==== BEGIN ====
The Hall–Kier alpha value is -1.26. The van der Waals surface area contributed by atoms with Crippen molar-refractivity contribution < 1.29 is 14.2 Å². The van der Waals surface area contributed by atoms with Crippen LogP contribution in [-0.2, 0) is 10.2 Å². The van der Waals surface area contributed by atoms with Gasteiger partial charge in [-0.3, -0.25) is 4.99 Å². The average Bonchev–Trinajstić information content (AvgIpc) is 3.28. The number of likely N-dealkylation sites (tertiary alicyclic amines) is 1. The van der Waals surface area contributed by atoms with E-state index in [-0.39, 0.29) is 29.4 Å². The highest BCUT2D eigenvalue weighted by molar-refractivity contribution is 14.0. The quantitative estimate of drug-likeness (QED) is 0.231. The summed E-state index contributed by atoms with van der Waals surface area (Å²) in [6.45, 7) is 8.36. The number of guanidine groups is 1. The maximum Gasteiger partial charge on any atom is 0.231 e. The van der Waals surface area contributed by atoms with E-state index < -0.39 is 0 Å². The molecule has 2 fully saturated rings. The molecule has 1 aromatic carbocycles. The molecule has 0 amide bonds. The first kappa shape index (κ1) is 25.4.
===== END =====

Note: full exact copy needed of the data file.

The Hall–Kier alpha value is -1.26. The van der Waals surface area contributed by atoms with Crippen molar-refractivity contribution < 1.29 is 14.2 Å². The van der Waals surface area contributed by atoms with Crippen LogP contribution in [-0.2, 0) is 10.2 Å². The van der Waals surface area contributed by atoms with Gasteiger partial charge in [-0.3, -0.25) is 4.99 Å². The average Bonchev–Trinajstić information content (AvgIpc) is 3.28. The number of likely N-dealkylation sites (tertiary alicyclic amines) is 1. The van der Waals surface area contributed by atoms with E-state index in [-0.39, 0.29) is 29.4 Å². The highest BCUT2D eigenvalue weighted by molar-refractivity contribution is 14.0. The quantitative estimate of drug-likeness (QED) is 0.231. The summed E-state index contributed by atoms with van der Waals surface area (Å²) in [6.45, 7) is 8.36. The number of guanidine groups is 1. The maximum Gasteiger partial charge on any atom is 0.231 e. The van der Waals surface area contributed by atoms with E-state index < -0.39 is 0 Å². The molecule has 2 fully saturated rings. The molecule has 1 aromatic carbocycles. The molecule has 0 amide bonds. The first kappa shape index (κ1) is 25.4.